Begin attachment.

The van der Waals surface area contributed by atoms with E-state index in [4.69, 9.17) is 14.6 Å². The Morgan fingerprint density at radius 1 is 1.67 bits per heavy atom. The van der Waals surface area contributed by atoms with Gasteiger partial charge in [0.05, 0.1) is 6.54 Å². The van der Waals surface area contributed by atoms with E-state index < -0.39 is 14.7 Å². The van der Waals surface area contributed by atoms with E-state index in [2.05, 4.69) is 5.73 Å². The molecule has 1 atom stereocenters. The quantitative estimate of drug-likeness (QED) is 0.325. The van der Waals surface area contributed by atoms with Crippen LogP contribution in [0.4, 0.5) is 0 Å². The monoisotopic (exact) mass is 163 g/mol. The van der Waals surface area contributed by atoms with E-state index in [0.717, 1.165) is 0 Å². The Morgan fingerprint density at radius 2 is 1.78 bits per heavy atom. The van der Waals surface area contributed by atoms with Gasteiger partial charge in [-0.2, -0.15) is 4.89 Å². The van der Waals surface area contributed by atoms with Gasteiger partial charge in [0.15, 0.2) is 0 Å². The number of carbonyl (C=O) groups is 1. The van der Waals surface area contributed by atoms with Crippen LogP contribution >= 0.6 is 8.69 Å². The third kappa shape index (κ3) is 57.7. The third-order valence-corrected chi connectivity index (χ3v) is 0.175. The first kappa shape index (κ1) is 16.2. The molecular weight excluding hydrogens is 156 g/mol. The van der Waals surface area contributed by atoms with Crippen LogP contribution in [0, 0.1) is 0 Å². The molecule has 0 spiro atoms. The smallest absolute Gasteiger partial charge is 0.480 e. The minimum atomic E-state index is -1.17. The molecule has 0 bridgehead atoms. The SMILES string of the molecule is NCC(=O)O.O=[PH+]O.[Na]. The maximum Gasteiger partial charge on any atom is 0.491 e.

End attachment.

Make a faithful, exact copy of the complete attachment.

The van der Waals surface area contributed by atoms with E-state index in [4.69, 9.17) is 14.6 Å². The Morgan fingerprint density at radius 1 is 1.67 bits per heavy atom. The van der Waals surface area contributed by atoms with Gasteiger partial charge in [0.05, 0.1) is 6.54 Å². The van der Waals surface area contributed by atoms with E-state index < -0.39 is 14.7 Å². The van der Waals surface area contributed by atoms with E-state index in [2.05, 4.69) is 5.73 Å². The molecule has 1 atom stereocenters. The quantitative estimate of drug-likeness (QED) is 0.325. The van der Waals surface area contributed by atoms with Crippen LogP contribution in [0.4, 0.5) is 0 Å². The monoisotopic (exact) mass is 163 g/mol. The van der Waals surface area contributed by atoms with E-state index in [0.717, 1.165) is 0 Å². The Morgan fingerprint density at radius 2 is 1.78 bits per heavy atom. The van der Waals surface area contributed by atoms with Gasteiger partial charge in [-0.2, -0.15) is 4.89 Å². The van der Waals surface area contributed by atoms with Gasteiger partial charge in [0.15, 0.2) is 0 Å². The number of carbonyl (C=O) groups is 1. The van der Waals surface area contributed by atoms with Crippen LogP contribution >= 0.6 is 8.69 Å². The third kappa shape index (κ3) is 57.7. The third-order valence-corrected chi connectivity index (χ3v) is 0.175. The first kappa shape index (κ1) is 16.2. The molecular weight excluding hydrogens is 156 g/mol. The van der Waals surface area contributed by atoms with Crippen LogP contribution in [0, 0.1) is 0 Å². The molecule has 0 spiro atoms. The smallest absolute Gasteiger partial charge is 0.480 e. The minimum atomic E-state index is -1.17. The molecule has 0 bridgehead atoms. The SMILES string of the molecule is NCC(=O)O.O=[PH+]O.[Na]. The maximum Gasteiger partial charge on any atom is 0.491 e.